“In general, everything that’s successful in physical retail right now is about meaningful experience in physical space,” said Robert Sindelar, managing partner for Third Place Books, citing the Tesla store at University Village as an example. A customer, he said, might not buy anything on their first visit, “but if you have a great experience in my store and you identify with my brand, then we’ve developed a relationship that is going to continue, when you need somewhere to go tomorrow or next week or next month or have family members in from out of town.
“What’s interesting to me is that’s what Ron was trying to do in 1998. That’s what community gathering places — third places — are about. Fast forward to 2018, and aspects of that are really what’s being considered the secret sauce of any kind of physical retail.”
In their three very different locations — a suburban shopping center north of Seattle; a quiet residential neighborhood near the University of Washington; a south Seattle neighborhood with one of the country’s most diverse ZIP codes — Third Place is offering ways to find community.
Each store offers at least one book club; Seward Park, leading the pack, has five: Reading Through It: A Post-Election Book Club; Booze & Lasers (for science fiction/fantasy); Social Justice Syllabus; a teen book club; and a new Black Literature club, starting in January. Lake Forest Park’s three book groups include a general literary club, a nonfiction club and a Knitting Book Club (no, they don’t read books about knitting, but knit while they meet, discussing a variety of books).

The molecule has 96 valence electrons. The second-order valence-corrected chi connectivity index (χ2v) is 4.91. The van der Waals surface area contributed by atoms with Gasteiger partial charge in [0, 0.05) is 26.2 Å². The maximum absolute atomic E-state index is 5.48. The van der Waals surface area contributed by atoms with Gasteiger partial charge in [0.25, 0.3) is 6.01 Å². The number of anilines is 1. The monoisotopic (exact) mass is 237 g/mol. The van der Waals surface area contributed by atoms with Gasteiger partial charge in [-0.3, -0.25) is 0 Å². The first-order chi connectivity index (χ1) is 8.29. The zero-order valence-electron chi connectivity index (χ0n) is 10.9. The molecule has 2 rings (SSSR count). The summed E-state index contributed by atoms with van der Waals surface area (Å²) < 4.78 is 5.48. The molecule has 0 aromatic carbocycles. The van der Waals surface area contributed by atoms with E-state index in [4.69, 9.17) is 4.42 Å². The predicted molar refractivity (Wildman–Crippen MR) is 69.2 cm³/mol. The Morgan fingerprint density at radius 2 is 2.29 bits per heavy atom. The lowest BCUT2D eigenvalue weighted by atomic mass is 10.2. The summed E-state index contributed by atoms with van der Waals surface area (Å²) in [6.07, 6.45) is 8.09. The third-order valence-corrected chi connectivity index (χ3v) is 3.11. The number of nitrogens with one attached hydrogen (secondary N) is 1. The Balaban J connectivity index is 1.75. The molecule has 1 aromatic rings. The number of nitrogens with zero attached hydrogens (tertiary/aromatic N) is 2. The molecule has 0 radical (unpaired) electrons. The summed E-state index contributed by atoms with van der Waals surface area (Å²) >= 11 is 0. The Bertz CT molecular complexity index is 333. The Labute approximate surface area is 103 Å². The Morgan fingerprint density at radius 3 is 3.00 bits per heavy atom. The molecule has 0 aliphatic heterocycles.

The Ravenna store takes advantage of its proximity to UW to present the monthly Black Jaw Literary Series, which features students and faculty members from the university’s creative-writing program. And it’s taken a creative approach to the author appearances that are the bread-and-butter of the bookstore business: Literary Luncheons, held in the pub below the Ravenna store (it’s a quiet place for intimate gatherings), at which authors present and discuss their works over lunch. Luncheon guests over the past six years have included Ann Patchett, Kazuo Ishiguro, Anthony Doerr and Jonathan Lethem; next up is the 2015 Man Booker Prize winner Marlon James, coming Saturday, Feb. 16, with his new novel “Black Leopard, Red Wolf.”
Sometimes, creating community in a bookstore doesn’t involve books at all. Calendar events for the three stores include language conversation clubs, mahjong gatherings, live music (often at Third Place Commons, an open community space adjacent to but operated separately from the Lake Forest Park store) and Magic Mondays, a popular monthly demonstration by local magicians at Ravenna.